According to Patricia Ríos, board member of Manna Food Center and member of Healthy Montgomery Steering Committee, there’s still a lot of stigma for immigrant families around mental health. Unfortunately, since “their priority is putting food on their table and having a roof over their head, the thoughts about mental health issues don’t become a priority,” she said.
The language barrier is also a substantial problem when discussing and accessing services in mental health for immigrant Hispanic families. “Not only are most services in English and little is offered in Spanish, but also, there are cultural elements that get lost even when you have an interpreter to assist,” adds Gabriela Romo, a licensed clinical counselor focused on the Hispanic community in Montgomery County.
Recognizing the circumstances of immigrant children and their families is essential to address their needs, said Romo. For Latinos, family and community membership are important to their everyday lives. “Partnering with community leaders and schools can be meaningful for the Hispanic culture, especially because they already have the community’s trust,” she adds.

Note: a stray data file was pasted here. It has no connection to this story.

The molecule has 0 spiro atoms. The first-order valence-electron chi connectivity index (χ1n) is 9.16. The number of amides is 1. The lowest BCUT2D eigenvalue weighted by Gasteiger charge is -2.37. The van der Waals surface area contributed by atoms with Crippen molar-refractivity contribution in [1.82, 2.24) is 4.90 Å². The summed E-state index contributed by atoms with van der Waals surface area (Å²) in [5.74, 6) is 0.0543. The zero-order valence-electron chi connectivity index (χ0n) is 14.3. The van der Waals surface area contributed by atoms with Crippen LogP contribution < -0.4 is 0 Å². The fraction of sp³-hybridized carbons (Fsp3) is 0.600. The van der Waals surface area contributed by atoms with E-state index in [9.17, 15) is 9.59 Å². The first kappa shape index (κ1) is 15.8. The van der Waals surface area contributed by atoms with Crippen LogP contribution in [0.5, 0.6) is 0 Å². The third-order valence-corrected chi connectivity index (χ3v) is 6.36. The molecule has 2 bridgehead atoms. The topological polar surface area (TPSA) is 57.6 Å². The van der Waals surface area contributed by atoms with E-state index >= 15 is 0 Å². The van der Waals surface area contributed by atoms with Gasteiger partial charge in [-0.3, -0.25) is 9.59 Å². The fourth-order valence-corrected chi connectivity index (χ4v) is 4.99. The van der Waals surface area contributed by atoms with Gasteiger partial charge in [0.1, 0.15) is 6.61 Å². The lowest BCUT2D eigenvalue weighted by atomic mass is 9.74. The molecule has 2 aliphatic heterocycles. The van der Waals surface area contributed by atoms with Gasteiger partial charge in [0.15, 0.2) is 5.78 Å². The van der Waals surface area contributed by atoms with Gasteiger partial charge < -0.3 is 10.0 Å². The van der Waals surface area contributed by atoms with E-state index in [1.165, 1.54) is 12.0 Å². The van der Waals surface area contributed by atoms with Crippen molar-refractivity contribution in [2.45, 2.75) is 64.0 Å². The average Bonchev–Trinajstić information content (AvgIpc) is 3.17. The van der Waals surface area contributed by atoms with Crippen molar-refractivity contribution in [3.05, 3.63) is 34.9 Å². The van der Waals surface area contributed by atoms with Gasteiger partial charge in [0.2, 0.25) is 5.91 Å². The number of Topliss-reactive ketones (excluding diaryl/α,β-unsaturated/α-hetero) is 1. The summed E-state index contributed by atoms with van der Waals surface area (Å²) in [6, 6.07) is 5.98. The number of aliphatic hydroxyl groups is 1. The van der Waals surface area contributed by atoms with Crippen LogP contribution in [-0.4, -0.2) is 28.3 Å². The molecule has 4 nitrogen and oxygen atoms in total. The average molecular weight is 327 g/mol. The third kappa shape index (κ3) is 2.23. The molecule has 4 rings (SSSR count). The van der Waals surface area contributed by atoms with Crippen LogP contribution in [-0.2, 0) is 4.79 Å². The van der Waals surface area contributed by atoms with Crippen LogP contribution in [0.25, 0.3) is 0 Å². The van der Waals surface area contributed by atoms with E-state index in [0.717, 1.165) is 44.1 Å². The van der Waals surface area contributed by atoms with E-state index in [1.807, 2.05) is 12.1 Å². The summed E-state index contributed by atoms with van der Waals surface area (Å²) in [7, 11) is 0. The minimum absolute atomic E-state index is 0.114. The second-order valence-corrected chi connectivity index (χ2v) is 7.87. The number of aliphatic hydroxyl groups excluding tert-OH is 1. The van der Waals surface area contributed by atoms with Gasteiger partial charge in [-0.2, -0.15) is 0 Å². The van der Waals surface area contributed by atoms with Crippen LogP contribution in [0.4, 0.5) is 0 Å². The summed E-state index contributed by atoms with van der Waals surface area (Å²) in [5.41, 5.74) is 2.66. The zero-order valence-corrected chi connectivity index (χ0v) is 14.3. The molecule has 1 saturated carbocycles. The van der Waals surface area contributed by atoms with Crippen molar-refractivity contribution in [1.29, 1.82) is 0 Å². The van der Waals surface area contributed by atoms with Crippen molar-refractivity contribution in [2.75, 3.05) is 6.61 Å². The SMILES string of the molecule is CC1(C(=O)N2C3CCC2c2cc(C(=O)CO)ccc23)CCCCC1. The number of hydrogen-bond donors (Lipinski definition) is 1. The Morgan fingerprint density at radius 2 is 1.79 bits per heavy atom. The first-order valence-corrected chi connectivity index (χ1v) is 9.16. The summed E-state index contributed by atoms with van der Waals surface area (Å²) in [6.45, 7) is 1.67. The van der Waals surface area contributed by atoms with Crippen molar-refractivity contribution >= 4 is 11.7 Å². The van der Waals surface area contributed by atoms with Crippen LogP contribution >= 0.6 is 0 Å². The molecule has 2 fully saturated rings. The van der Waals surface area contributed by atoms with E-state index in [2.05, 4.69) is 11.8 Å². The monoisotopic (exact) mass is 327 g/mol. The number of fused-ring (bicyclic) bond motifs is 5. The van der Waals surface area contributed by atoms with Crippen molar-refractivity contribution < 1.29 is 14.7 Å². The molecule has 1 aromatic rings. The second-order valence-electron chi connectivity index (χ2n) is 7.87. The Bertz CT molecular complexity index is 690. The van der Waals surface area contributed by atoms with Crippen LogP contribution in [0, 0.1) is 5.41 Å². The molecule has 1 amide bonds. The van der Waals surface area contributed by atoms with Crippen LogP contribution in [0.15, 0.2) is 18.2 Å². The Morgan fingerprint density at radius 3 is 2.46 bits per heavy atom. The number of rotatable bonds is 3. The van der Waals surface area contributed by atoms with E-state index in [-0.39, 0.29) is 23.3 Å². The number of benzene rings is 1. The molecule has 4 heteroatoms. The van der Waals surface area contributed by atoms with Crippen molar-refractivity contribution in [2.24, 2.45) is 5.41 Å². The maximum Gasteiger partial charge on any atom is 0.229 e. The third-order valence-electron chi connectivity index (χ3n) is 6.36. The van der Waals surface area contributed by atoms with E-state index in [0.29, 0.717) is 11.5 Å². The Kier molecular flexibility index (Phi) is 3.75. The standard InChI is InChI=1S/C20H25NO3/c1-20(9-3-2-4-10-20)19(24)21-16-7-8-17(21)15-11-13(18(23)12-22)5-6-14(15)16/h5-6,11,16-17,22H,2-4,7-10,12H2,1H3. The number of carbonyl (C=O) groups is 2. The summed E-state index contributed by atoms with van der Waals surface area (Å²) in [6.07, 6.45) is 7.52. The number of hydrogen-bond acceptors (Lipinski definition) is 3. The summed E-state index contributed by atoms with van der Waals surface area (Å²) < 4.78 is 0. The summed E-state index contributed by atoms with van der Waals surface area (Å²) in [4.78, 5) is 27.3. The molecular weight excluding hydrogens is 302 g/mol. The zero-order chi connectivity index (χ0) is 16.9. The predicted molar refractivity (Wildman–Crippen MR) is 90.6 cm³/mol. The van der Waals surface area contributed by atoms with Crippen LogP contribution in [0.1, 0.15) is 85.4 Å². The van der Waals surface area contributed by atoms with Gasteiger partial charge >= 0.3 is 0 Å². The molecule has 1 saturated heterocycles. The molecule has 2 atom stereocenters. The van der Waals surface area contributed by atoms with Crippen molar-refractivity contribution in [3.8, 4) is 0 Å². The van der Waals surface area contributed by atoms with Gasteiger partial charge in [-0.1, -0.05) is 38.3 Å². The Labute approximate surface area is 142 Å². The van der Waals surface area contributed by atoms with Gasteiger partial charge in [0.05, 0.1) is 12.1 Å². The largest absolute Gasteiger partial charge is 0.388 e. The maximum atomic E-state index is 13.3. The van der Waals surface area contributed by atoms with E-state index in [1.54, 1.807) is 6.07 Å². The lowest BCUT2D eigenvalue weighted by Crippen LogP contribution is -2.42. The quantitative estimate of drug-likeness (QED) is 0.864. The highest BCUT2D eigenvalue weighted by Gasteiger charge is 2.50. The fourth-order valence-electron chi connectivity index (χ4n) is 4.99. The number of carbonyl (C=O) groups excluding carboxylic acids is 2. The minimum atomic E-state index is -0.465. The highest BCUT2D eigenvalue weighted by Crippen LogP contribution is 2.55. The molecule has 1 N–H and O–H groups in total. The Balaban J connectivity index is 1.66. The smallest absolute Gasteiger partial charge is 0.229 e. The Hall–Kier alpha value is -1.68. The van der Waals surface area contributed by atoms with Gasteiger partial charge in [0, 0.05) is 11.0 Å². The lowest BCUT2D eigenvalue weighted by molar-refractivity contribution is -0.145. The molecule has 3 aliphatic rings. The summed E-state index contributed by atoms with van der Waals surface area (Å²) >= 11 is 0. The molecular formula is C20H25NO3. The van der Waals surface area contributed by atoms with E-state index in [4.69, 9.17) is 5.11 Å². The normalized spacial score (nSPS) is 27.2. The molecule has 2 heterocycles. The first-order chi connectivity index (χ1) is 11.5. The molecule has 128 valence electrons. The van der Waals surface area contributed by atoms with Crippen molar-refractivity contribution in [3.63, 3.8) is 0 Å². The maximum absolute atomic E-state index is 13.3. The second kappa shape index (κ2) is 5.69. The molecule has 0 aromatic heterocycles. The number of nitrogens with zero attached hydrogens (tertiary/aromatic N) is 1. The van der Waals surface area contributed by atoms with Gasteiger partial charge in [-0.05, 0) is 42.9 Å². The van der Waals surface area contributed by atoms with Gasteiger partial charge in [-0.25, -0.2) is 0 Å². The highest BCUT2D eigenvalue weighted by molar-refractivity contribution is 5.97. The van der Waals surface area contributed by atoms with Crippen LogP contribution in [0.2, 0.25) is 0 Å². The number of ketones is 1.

Identity, a nonprofit that provides social and emotional support services to Hispanic youth and families in Maryland, has implemented the practice of “encuentros,” or “gatherings in” English, where families come together and feel part of the community.
“They find a safe space to talk about how they feel. Here, they can speak with someone from their culture and feel heard,” said Identity’s executive director, Diego Uriburu. During the “encuentros,” children can play and spend time together. “Playing itself is extremely therapeutic. Because children’s mental health has often worsened due to the burden of the parents’ problems, they release that stress by playing,” Uriburu said.
Spanish speakers comprise around 86% of Montgomery County Public Schools’ (MCPS) foreign student body. “Our largest international population is the Spanish-speaking one,” said Margarita Bohorquez, supervisor of the International Admissions Office of MCPS. To address the mental health crisis, MCPS has hired and trained multilingual and multicultural health professionals “to meet the needs of these families in a culturally responsive way in their native language,” she said.
Christina Conolly-Chester, MCPS’ director of psychological services, added “we understand that language can be a barrier, so we’ve made efforts to hire bilingual staff and are proud to say we have the largest number of bilingual psychologists in the state of Maryland. We are providing support for all students and ensuring that the overall teaching environment is trauma-informed.”
MCPS is Maryland’s largest school district, with more than 160,000 students.
Vásquez is now a freshman studying psychology with pre-medical classes at Montgomery College and wants to pursue a career in neurology or psychiatry.
“After experiencing what I went through and feeling frustrated when I realized that there were not enough Spanish-speaking therapists, I told myself I want to do this the rest of my life and help my community,” Vásquez said.